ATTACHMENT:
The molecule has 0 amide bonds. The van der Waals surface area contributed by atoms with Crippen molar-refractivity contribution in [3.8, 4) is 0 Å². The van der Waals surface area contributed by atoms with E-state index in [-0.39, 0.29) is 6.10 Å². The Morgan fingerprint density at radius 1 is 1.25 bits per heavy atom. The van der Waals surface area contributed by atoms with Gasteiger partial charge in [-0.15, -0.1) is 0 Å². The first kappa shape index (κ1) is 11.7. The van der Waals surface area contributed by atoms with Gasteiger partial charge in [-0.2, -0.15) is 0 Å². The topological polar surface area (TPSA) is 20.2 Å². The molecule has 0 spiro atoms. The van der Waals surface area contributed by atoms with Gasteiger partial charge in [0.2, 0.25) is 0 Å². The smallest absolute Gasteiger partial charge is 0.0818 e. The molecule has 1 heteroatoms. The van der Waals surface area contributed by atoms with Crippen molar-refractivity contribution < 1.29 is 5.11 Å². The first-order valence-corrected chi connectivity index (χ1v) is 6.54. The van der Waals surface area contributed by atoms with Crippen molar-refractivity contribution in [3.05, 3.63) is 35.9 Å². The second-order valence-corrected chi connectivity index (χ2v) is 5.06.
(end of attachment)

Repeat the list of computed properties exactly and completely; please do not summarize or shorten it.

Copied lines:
The molecule has 0 amide bonds. The van der Waals surface area contributed by atoms with Crippen molar-refractivity contribution in [3.8, 4) is 0 Å². The van der Waals surface area contributed by atoms with E-state index in [-0.39, 0.29) is 6.10 Å². The Morgan fingerprint density at radius 1 is 1.25 bits per heavy atom. The van der Waals surface area contributed by atoms with Gasteiger partial charge in [-0.15, -0.1) is 0 Å². The first kappa shape index (κ1) is 11.7. The van der Waals surface area contributed by atoms with Gasteiger partial charge in [-0.2, -0.15) is 0 Å². The topological polar surface area (TPSA) is 20.2 Å². The molecule has 0 spiro atoms. The van der Waals surface area contributed by atoms with Gasteiger partial charge in [0.2, 0.25) is 0 Å². The smallest absolute Gasteiger partial charge is 0.0818 e. The molecule has 1 heteroatoms. The van der Waals surface area contributed by atoms with Crippen molar-refractivity contribution < 1.29 is 5.11 Å². The first-order valence-corrected chi connectivity index (χ1v) is 6.54. The van der Waals surface area contributed by atoms with Crippen molar-refractivity contribution in [3.05, 3.63) is 35.9 Å². The second-order valence-corrected chi connectivity index (χ2v) is 5.06.